Patton said it was not the first time she had hosted strangers in her home. In the past, she had international students who lived with her.
But this time, the situation was different and the stakes higher.
“I think most of us want to do something to help — and here was this opportunity,” Patton said. “There are a lot of things I can’t do, but opening my home is something that I have experienced before.”
Patton’s Christianity is also a powerful motivation.
“Our faith teaches us about welcoming strangers and how important diversity is in our lives,” she said. “It feels really good to live it, taking joy in others.”
For those who say that the war in Ukraine is not America’s problem, Patton has a simple but forceful answer.
“We are all connected, whether we look alike or if we look different from each other, whether we grew up in the same culture or a different culture. We are one,” she said.
During the interview, Mike and Olena told their harrowing story of escape from their besieged city.
When they first received news of the Russian invasion of Ukraine on Feb. 24, the government told civilians to take shelter in their homes. Soon, they were hearing air raid sirens pierce the night.
“We did not believe this was happening,” Elena said. “We thought that it would end soon.”
At first, the couple considered escaping by bus — but the Russian military either would not permit “humanitarian corridors” (safe routes allowing refugees to escape) or bombed transportation carrying civilians escaping to safety.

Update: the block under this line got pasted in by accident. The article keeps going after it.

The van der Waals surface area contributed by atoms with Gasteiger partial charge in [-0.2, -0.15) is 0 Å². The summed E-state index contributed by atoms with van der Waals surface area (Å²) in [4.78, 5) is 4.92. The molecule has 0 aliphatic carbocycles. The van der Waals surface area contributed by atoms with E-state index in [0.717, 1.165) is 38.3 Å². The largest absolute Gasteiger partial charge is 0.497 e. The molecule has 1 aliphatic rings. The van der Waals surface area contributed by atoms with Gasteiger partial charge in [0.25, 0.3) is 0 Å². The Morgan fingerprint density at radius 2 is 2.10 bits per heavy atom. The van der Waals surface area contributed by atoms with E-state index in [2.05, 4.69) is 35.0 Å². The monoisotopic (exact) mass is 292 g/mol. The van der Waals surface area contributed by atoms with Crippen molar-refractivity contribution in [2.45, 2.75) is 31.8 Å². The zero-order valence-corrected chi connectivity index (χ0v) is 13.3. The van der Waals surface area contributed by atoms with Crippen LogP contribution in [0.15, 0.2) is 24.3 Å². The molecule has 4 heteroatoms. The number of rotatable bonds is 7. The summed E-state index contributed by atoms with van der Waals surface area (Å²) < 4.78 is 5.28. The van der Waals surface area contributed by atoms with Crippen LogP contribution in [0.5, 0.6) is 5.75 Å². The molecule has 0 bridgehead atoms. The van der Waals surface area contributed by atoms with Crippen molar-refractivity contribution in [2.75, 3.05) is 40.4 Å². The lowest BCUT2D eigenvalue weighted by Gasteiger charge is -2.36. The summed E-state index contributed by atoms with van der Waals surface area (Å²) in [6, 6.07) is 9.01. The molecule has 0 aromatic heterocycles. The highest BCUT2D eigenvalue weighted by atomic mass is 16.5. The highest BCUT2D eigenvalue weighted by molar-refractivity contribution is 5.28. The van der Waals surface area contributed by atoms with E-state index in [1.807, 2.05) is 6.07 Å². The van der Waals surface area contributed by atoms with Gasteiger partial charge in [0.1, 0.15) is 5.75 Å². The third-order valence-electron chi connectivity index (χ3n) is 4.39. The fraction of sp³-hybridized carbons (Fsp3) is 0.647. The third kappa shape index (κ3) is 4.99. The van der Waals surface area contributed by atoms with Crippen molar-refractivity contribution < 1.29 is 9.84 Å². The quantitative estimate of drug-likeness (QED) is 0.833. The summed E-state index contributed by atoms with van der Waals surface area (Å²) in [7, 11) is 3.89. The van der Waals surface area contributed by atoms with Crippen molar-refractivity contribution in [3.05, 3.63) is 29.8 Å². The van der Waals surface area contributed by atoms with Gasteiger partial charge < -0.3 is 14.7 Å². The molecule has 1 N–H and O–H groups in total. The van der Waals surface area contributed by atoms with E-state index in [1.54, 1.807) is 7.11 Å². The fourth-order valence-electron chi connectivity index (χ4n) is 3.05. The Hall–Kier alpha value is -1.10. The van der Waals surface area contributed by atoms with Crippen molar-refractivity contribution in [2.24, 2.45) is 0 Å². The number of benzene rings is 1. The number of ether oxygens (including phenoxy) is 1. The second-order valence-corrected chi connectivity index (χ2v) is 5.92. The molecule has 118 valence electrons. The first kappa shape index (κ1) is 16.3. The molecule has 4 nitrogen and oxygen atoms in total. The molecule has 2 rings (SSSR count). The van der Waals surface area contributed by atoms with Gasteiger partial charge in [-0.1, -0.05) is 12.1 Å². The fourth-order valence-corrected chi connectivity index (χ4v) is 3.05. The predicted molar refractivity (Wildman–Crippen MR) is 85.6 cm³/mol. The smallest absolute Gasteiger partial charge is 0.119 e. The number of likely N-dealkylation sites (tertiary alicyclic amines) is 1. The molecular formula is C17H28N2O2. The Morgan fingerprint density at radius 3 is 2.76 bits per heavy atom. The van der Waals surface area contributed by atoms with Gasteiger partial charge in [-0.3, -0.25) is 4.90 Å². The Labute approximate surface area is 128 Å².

Mike purchased a car, and the family’s odyssey began on March 20. The couple packed their children and a few essentials into the automobile and joined the columns of vehicles leaving the city, staying first with relatives in the western part of Ukraine and then leaving the country, ending up in Brandenburg, Germany, by the end of July.
Mike said the invasion infuriated him, but he was unable to join the Ukrainian military because he had no training or experience as a soldier. “I wanted to go to war,” he said. “But I had no military specialty, so they didn’t take me.”
In Germany, they were housed in a school converted into a dormitory, but the family yearned for better options. A friend who had traveled to the United States knew Scott Bandoroff, so Mike and Elena forged a connection with the Ashland man.
Not long after, Bandoroff passed the information about the family to First Presbyterian Church and Patton made her offer to host them.
When Mike, Olena, and their children arrived at Rogue Valley International Medford Airport after a long and arduous trip, they found Bandoroff waiting for them, draped in a Ukrainian flag and wearing the national colors of blue and yellow.
For now, Mike and Olena want to rest and consider their options, including finding work, improving their English, and helping their children make the transition into American schools and culture. Making any other plans, including when or if they return to Ukraine, is “too far ahead” at this point, Mike said.
The couple praised the warmth, generosity, and friendliness of Americans they have met, saying they feel welcome in the United States.
“America’s greatest wealth is its people,” Mike said.
Patton said she is happy that the family feels safe.
“It’s wonderful to put my home to good use again,” she said.
Email freelance reporter Paul R. Huard at email@example.com.
Oct. 14 update: Ages of children corrected. They had been transposed.